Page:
**Step 4**

Stating the obvious, the final step is to write your hypothesis using all the steps outlined. It is important to remember that your hypothesis is a statement that shows who or what is being studied, the variables, and your predicted outcome.

We have already established that a hypothesis is an idea or a statement based on tangible evidence that can be proven. A hypothesis in research is simply a statement concerning the predicted outcome of a scientific study. In this instance, it has to be specific, testable, and falsifiable.

**Specific** here refers to clarity about the parties involved and the expected results.

For example, a patient’s perception of a doctor’s experience breeds a higher level of trust in the doctor’s diagnosis.

This example depicts the clarity and directness of the subject. There is no ambiguity in the expectations of the relationship referred to.

**Testability** in research hypothesis is simply saying that the hypothesis must be provable. This means that the data gathered must be collected and observed in a thorough scientific process to assess the quality of the hypothesis. In other words, there must be a proven way to validate the claims of the hypothesis.

For example, the doctor referred to in the previous hypothesis can be validated by other patients’ perceptions of his competence and previous results from past diagnoses. A quantitative research approach using a large number of people would have been used to test the claims of this hypothesis.

The **falsifiability** in the research hypothesis means that the hypothesis can be refuted. This step is essential in validating or establishing the viability of the hypothesis. Hence there has to be an emphatic way of confirming if a hypothesis is false.

The claim is that life exists on planets like the earth. This claim cannot be a hypothesis because the only way to verify this would be to visit all planets in the world and come back with evidence of life. This claim is not disprovable.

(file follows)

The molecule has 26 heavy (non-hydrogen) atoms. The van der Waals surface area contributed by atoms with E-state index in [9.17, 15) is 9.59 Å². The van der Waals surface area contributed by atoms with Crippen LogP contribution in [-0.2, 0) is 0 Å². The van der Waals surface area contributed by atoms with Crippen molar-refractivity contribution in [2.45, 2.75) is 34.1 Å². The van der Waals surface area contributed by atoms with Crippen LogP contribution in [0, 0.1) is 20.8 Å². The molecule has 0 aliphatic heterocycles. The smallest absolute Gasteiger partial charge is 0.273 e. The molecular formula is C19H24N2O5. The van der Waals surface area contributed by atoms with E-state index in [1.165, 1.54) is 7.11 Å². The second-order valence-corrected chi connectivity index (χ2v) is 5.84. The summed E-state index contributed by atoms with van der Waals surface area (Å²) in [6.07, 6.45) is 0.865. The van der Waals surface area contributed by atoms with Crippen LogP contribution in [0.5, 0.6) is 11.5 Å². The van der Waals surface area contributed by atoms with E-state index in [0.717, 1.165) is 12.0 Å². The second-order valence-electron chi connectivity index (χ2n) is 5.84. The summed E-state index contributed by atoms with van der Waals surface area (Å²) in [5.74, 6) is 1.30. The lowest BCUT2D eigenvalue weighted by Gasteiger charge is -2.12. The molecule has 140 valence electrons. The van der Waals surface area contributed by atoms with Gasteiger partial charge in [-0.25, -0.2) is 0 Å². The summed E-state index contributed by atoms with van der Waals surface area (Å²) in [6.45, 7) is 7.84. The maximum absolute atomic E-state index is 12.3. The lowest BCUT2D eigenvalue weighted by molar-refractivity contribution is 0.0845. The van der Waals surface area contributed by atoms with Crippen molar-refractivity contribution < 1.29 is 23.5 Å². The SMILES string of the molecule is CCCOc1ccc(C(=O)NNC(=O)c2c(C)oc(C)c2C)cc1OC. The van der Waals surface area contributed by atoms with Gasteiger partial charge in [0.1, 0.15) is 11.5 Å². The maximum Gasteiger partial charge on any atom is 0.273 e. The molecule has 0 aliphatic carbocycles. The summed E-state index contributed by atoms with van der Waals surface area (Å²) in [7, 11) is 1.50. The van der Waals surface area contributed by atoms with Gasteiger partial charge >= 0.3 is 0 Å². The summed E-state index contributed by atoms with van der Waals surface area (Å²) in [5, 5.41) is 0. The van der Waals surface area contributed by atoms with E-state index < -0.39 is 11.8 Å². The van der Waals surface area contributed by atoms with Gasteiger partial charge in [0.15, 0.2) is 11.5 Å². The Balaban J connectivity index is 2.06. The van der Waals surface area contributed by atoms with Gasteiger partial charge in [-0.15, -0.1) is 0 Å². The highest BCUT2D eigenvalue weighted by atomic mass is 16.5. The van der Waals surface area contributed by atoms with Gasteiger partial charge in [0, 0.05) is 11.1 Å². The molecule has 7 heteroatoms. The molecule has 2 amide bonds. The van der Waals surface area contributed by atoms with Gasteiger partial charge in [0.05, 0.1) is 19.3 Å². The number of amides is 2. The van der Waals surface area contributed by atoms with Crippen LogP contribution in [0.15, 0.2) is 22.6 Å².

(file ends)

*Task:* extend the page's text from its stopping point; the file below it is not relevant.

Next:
So when conducting a hypothesis in research, it is vital to meet all these criteria to have an effective hypothesis.

A hypothesis in statistics is a legal claim about a subject within the framework of a statistical model. It is a process of statistical inference to determine if the data collated is inadequate to prove a hypothesis. The data used here can be gleaned from a large population. A statistical analyst verifies a hypothesis by analyzing a random sample of the population.

In this case, the random population sample is used to test 2 different hypotheses; the null hypothesis and the alternative hypothesis.

There is a four-step process used for statistical hypothesis testing.

- State only two hypotheses; that way, only one can be right.
- Create an analysis plan that shows how the data would be evaluated.
- Implement the plan by physically analyzing the sample data
- Analyze the result and either accept the hypothesis or state the plausible hypothesis based on the given data.

For example, if you want to carry a test on, say, 50% of exceptional college students come from wealthy homes.

The null hypothesis would be that 50% of the students are from wealthy homes, while the alternative hypothesis would be that 50% of the students are not from wealthy homes.

A random sample of 100 students in the said college would be carried out via a survey, and the null hypothesis would be tested.

If 40 of those students are not from wealthy homes, then the 50% null hypothesis would be rejected, and the alternative hypothesis would be accepted.

In the scientific hypothesis, the researcher’s expectation from the experiment is achieved following a scientific method outlined below:

- Create the question
- Carry out a background research
- Creating a hypothesis
- Design an experiment
- Collect data
- Analyze the results
- Reach a conclusion
- Share the results

In the scientific hypothesis, the statement is a prediction; then, it evolves into a question, answered via research. It is at the point the hypothesis states the desired expectation. The next step after this is to test the hypothesis.

For example, the effect of Vitamin C supplements for a patient with cold symptoms is that the medication would help alleviate the effects of the cold.

As we established, a hypothesis predicts a relationship between variables that is yet to be proven. Creating a viable research hypothesis involves conducting research and broadening your knowledge about the subject via studying in other to choose the area of focus. Different types of hypotheses can be adopted to validate your predictions. The hypothesis should be testable in other to validate the claims.